What we are seeing now, though, is that our culture, for its marks of sophistication, goodness and fairness, is losing its very soul. Developed countries are fast becoming the new mission territories of the world.
 
In the future developing nations may help us to find Christ in our culture and to find, again, the way, the truth and the life of the Gospel. They may also show us that while one needs the basics of life to have dignity, even in the midst of hardship and love, one can hold on to fidelity and faith.
 
This, of course, should not come as shock to us for Jesus tells us today that this is how it is meant to be amongst us, where no one, no thing or any culture is to rule or be tyrannical. What marks greatness in the Christian Community is the humility and generosity not only to serve but to be served as well.
 
And this is something to which we all cry out, “Umm-ahh.”
 
Rev Dr Richard Leonard SJ is the author of 12 books. His most recent is The Law of Love: modern Words for Ancient Wisdom. Paulist Press 2021.
 
You can change lives by donating to these outstanding Catholic mission agencies:
https://jesuitmission.org.au/
https://www.catholicmission.org.au/
https://www.caritas.org.au/

Issue 39 - 12 Oct

Monday 11th October is the newly established feast of St John XXIII.
 
A story told about the last days of John XXIII, even if apocryphal, is instructive about the Church at that time. On 1 June 1963 the Vatican said that the Pope had the flu and asked for our prayers. On 2 June we were told the Pope was in bed and very ill. By the 3 June it was announced that he had died of cancer. At least officially, the Holy Father’s demise had been very quick indeed. We now know that he had been battling a stomach carcinoma for eight months, with the associated dramatic weight loss that accompanies it. Without telling us, this genial and generous man had been dying before our eyes.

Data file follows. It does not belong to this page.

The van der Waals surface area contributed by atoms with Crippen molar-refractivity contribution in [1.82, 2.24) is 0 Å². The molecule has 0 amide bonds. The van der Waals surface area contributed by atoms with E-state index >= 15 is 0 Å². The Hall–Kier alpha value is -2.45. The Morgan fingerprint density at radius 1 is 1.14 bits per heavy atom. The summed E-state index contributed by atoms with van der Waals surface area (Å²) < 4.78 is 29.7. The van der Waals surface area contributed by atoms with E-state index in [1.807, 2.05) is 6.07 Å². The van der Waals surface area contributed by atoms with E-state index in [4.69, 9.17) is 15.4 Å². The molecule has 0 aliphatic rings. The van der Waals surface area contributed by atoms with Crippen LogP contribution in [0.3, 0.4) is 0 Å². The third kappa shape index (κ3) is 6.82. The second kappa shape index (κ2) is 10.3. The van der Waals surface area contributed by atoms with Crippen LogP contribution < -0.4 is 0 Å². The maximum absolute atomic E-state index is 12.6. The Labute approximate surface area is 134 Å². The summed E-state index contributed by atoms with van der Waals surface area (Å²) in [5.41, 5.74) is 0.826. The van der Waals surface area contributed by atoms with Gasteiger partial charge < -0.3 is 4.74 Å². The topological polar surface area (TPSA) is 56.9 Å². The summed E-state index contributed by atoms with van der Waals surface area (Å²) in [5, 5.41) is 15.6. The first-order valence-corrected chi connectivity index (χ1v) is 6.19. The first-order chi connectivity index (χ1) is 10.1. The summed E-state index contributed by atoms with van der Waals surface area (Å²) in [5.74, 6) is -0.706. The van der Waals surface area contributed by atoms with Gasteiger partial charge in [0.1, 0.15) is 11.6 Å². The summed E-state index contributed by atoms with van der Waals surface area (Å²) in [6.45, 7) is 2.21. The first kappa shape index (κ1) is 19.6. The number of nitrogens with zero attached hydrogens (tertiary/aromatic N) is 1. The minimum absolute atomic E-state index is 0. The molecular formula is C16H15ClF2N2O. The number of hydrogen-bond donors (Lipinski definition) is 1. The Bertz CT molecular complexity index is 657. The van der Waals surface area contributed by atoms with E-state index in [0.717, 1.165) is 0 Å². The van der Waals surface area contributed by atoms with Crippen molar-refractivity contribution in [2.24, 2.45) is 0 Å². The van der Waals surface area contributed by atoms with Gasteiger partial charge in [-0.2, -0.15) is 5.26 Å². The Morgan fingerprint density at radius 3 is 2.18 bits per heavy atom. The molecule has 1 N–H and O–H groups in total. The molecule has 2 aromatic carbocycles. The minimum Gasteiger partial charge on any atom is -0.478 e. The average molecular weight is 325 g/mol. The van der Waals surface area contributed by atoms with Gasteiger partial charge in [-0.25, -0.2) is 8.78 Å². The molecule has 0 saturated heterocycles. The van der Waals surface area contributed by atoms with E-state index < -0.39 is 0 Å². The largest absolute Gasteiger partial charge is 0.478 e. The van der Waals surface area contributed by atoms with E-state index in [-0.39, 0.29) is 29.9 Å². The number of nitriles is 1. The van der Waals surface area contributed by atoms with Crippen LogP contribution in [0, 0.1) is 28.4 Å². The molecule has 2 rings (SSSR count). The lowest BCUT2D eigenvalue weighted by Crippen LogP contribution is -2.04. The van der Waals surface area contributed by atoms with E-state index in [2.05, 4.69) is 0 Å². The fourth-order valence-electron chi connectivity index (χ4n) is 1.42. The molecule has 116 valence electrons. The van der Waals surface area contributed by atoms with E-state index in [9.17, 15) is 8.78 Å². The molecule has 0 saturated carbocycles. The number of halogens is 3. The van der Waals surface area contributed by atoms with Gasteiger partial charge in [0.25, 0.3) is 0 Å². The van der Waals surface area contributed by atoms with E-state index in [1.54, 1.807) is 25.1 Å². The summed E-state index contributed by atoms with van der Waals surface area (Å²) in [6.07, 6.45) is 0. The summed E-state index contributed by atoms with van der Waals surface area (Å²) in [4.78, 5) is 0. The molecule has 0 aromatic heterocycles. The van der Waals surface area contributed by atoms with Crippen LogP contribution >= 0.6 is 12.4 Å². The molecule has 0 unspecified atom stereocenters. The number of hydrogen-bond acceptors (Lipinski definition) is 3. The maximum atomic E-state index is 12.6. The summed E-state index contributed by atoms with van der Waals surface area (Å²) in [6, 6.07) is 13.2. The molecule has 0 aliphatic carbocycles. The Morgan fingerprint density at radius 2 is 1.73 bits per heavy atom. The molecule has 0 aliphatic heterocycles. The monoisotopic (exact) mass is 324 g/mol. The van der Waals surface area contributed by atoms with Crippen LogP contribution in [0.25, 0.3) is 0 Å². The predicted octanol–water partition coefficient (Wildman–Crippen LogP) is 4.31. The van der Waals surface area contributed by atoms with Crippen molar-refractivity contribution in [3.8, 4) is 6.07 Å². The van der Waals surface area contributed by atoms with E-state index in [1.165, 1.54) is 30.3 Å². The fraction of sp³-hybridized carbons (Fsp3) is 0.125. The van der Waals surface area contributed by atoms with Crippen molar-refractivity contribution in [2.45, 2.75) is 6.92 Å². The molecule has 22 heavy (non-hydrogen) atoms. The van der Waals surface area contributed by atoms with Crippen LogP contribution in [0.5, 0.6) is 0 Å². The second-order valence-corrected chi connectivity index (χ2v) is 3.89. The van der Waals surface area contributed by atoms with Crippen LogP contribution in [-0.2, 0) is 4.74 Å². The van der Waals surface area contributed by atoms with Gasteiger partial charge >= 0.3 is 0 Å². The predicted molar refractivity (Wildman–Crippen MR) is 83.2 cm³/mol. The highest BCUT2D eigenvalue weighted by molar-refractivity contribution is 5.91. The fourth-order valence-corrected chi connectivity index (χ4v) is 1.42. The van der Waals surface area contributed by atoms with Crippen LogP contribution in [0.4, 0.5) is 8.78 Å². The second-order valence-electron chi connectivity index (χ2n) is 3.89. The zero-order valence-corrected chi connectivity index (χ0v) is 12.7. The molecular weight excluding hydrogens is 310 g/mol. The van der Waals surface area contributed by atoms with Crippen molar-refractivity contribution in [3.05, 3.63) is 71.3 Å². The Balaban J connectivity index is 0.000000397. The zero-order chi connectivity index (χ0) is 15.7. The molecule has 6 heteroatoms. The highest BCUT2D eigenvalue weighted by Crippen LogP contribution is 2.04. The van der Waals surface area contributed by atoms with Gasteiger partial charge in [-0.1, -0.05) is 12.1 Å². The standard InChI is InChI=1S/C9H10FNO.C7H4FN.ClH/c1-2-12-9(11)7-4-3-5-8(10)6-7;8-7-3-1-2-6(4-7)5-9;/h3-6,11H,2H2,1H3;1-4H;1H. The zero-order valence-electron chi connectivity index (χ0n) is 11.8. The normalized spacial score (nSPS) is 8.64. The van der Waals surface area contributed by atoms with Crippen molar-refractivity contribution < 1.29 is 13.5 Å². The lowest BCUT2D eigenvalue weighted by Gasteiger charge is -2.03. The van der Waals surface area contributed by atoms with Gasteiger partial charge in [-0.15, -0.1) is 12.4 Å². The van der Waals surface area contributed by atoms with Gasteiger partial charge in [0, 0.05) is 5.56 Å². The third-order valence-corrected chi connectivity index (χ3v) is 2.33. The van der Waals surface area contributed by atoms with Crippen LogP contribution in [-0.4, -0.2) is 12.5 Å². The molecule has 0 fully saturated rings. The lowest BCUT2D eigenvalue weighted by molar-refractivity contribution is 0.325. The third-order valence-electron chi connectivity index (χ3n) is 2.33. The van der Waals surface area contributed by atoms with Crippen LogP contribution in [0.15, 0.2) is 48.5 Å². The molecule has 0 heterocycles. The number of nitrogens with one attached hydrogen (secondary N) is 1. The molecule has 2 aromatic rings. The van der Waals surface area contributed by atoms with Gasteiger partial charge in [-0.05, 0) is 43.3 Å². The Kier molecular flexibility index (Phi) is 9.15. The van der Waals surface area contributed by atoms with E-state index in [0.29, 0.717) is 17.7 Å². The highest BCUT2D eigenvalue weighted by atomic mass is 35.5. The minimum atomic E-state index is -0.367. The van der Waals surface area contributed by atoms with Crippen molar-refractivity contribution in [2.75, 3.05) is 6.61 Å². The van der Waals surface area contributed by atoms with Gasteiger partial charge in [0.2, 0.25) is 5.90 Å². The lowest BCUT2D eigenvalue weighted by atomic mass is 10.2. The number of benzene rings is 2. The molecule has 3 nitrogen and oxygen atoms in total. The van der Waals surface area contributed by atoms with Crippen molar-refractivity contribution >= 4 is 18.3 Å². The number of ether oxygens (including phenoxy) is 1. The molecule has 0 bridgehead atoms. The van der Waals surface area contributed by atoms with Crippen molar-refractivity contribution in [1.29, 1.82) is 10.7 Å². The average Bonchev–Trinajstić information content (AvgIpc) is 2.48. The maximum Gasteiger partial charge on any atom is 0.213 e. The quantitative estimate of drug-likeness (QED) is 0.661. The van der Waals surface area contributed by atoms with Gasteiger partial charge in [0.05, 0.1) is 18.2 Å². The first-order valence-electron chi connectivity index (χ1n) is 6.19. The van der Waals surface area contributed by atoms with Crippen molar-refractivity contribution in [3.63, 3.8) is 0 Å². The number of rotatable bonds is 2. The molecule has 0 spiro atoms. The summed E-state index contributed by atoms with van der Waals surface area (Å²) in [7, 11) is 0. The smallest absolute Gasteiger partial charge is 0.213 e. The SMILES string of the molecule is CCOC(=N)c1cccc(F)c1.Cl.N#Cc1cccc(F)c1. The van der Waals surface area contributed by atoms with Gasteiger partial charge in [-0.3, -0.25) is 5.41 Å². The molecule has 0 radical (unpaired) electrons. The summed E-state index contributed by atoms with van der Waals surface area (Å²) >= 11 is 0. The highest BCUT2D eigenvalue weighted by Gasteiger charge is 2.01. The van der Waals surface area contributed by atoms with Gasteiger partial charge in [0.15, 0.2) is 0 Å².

When John Paul II beatified John XXIII he announced that his feast day would not be the day of Papa Roncalli’s death but 11 October, the anniversary of the opening day of the second Vatican Council, which he had convoked. It was an inspired decision. One of the many guiding principles which John hoped would guide the Council was the saying which he quoted in his 1959 encyclical Ad Petri Cathedram: “in essentials, unity; in doubtful matters, liberty; in all things, charity”. I wonder what he would make of us now. Except that a saint cannot be unhappy in heaven, John XXIII would surely be rolling in his grave.
 
The petulant critics snapping at Pope Francis seem to have as their motto: “in all matters, unity; in doubtful matters, hostility; in no things, charity.” I note that these same cardinals, bishops, theologians and laypeople now throwing stones at the Pope were often the ones who sternly lectured the rest of us, from 1978 to 2013, that the litmus test of one’s Catholic orthodoxy was public fidelity to the teaching of the Holy Father. How things have changed – for them; the rest of us continue to remain loyal to the See of Peter.
 
Some of his detractors even cast doubt about the validity of Pope Francis’ election. Apparently, either the Holy Spirit abandoned the cardinal electors on 12 March 2013, or she never entered the Conclave in the first place. So much for trusting the Lord’s promise that he would never abandon his Church until the end of time; apparently that only works out if I get the Pope I want.